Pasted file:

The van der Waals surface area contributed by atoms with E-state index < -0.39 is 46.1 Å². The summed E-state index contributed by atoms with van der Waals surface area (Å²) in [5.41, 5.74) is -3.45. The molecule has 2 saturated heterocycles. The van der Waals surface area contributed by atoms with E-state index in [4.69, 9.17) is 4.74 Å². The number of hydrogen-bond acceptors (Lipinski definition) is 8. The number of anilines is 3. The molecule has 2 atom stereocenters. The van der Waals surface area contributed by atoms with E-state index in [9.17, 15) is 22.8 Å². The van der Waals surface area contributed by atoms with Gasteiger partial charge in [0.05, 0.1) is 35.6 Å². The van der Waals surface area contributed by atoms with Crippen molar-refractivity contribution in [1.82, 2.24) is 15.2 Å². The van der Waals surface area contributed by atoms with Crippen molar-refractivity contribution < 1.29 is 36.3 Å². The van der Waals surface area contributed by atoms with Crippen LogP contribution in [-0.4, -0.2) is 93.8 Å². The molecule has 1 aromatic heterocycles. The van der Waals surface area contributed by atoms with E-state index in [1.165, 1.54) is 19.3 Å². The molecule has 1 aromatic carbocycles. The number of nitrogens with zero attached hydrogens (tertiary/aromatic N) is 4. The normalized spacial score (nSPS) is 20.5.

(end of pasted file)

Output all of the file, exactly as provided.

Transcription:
The van der Waals surface area contributed by atoms with E-state index < -0.39 is 46.1 Å². The summed E-state index contributed by atoms with van der Waals surface area (Å²) in [5.41, 5.74) is -3.45. The molecule has 2 saturated heterocycles. The van der Waals surface area contributed by atoms with E-state index in [4.69, 9.17) is 4.74 Å². The number of hydrogen-bond acceptors (Lipinski definition) is 8. The number of anilines is 3. The molecule has 2 atom stereocenters. The van der Waals surface area contributed by atoms with E-state index in [9.17, 15) is 22.8 Å². The van der Waals surface area contributed by atoms with Gasteiger partial charge in [0.05, 0.1) is 35.6 Å². The van der Waals surface area contributed by atoms with Crippen molar-refractivity contribution in [1.82, 2.24) is 15.2 Å². The van der Waals surface area contributed by atoms with Crippen molar-refractivity contribution < 1.29 is 36.3 Å². The van der Waals surface area contributed by atoms with Crippen LogP contribution in [-0.4, -0.2) is 93.8 Å². The molecule has 1 aromatic heterocycles. The van der Waals surface area contributed by atoms with E-state index in [1.165, 1.54) is 19.3 Å². The molecule has 1 aromatic carbocycles. The number of nitrogens with zero attached hydrogens (tertiary/aromatic N) is 4. The normalized spacial score (nSPS) is 20.5.